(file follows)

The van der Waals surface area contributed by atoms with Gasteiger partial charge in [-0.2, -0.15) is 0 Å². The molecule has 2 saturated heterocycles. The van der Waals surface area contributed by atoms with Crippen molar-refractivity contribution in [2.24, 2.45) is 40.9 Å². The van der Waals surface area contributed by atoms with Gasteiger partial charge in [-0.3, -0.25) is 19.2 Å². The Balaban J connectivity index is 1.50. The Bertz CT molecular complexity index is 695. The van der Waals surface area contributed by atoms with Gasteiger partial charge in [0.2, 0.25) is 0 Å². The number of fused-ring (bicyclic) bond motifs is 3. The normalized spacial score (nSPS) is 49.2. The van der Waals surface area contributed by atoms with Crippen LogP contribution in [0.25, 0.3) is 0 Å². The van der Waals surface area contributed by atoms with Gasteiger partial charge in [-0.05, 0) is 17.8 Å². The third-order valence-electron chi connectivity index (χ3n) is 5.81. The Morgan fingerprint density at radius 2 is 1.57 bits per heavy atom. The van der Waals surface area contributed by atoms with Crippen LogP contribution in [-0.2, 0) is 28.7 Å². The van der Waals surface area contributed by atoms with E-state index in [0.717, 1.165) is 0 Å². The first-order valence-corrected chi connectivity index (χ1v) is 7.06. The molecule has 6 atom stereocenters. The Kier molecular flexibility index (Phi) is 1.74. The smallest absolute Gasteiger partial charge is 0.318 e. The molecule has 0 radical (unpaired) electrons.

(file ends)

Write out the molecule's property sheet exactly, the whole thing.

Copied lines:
The van der Waals surface area contributed by atoms with Gasteiger partial charge in [-0.2, -0.15) is 0 Å². The molecule has 2 saturated heterocycles. The van der Waals surface area contributed by atoms with Crippen molar-refractivity contribution in [2.24, 2.45) is 40.9 Å². The van der Waals surface area contributed by atoms with Gasteiger partial charge in [-0.3, -0.25) is 19.2 Å². The Balaban J connectivity index is 1.50. The Bertz CT molecular complexity index is 695. The van der Waals surface area contributed by atoms with Gasteiger partial charge in [0.2, 0.25) is 0 Å². The number of fused-ring (bicyclic) bond motifs is 3. The normalized spacial score (nSPS) is 49.2. The van der Waals surface area contributed by atoms with Crippen LogP contribution in [0.25, 0.3) is 0 Å². The van der Waals surface area contributed by atoms with Gasteiger partial charge in [-0.05, 0) is 17.8 Å². The third-order valence-electron chi connectivity index (χ3n) is 5.81. The Morgan fingerprint density at radius 2 is 1.57 bits per heavy atom. The van der Waals surface area contributed by atoms with Crippen LogP contribution in [-0.2, 0) is 28.7 Å². The van der Waals surface area contributed by atoms with E-state index in [0.717, 1.165) is 0 Å². The first-order valence-corrected chi connectivity index (χ1v) is 7.06. The molecule has 6 atom stereocenters. The Kier molecular flexibility index (Phi) is 1.74. The smallest absolute Gasteiger partial charge is 0.318 e. The molecule has 0 radical (unpaired) electrons.